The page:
Newspapers Seek Antitrust Exemption In Fight For Survival
An alliance of newspapers in the United States is requesting Congress to exempt newspaper publishers from antitrust rules so that the news outlets can conduct joint negotiations with Facebook and Google. The two technologies now dominate online news traffic and online advertising.
Representing close to 2,000 news outlets in North America, New Media Alliance argues that due to the dominance of Facebook and Google, publishers of news are being forced to give up their content and conform to a standard of displaying, prioritizing and monetizing that is determined by the tech giants.
“These rules have commoditized the news and given rise to fake news, which often cannot be differentiated from real news,” said the alliance in a statement.
Print readership decline
There has been decline in print readership with the growth of the internet and this has also led to falling advertising revenues. The newspapers are not only seeking a larger slice of online advertising revenues but also want their subscription models to be supported and their intellectual property given stronger protections.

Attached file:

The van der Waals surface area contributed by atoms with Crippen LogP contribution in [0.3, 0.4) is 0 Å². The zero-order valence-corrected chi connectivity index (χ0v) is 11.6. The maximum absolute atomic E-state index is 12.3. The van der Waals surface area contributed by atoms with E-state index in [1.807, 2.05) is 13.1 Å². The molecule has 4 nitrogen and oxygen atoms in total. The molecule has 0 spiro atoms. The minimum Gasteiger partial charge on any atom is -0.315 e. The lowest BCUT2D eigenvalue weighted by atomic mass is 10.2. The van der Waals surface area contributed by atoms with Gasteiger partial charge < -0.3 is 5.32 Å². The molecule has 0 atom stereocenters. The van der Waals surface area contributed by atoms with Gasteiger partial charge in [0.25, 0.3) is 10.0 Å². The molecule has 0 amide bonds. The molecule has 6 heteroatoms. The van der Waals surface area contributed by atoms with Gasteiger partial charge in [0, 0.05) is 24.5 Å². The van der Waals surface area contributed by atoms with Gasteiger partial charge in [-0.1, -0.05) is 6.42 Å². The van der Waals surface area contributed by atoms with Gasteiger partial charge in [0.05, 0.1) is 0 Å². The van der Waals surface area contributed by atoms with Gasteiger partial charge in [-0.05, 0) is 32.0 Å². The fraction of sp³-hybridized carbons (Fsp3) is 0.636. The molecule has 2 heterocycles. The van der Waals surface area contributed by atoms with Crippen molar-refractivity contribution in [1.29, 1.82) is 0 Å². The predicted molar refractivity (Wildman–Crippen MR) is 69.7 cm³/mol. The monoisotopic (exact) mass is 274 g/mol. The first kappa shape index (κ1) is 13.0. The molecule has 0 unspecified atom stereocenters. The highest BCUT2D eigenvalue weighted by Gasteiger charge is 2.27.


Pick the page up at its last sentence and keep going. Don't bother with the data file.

According to eMarketer, a research firm, 60% of the digital advertising market in the United States will be dominated by Facebook and Google in 2017. Last year newspapers in the United States generated $18 billion in advertising revenue. This was a decline of 63% from ten years when they generated $49 billion in advertising revenues. In that same period online ad revenue has risen from $16.9 billion to $72.5 billion.
Sustainability in news production
New Media Alliance’s chief executive officer, David Chavern, has said that the two technology companies profit unfairly from the expensive and painstaking work of journalists. Chavern has argued that the only way to change the state of affairs and ensure a more sustainable news business is by the news outlets coming together and negotiating with one voice. But in order for the news outlet to negotiate with one voice they would need to be exempted from antitrust law, a difficult and an unlikely feat.
In response to the development, Facebook’s chief of news partnerships, Campbell Brown, said that the social media giant was interested in fostering quality journalism. As an example Brown said that the social network was testing new features which would assist users in discovering local news. Brown also added that Facebook was not sparing any efforts in fighting clickbait headlines and false news. Facebook has also been offering journalists training to help them adapt to the new digital reality. Google has also been funding journalism projects.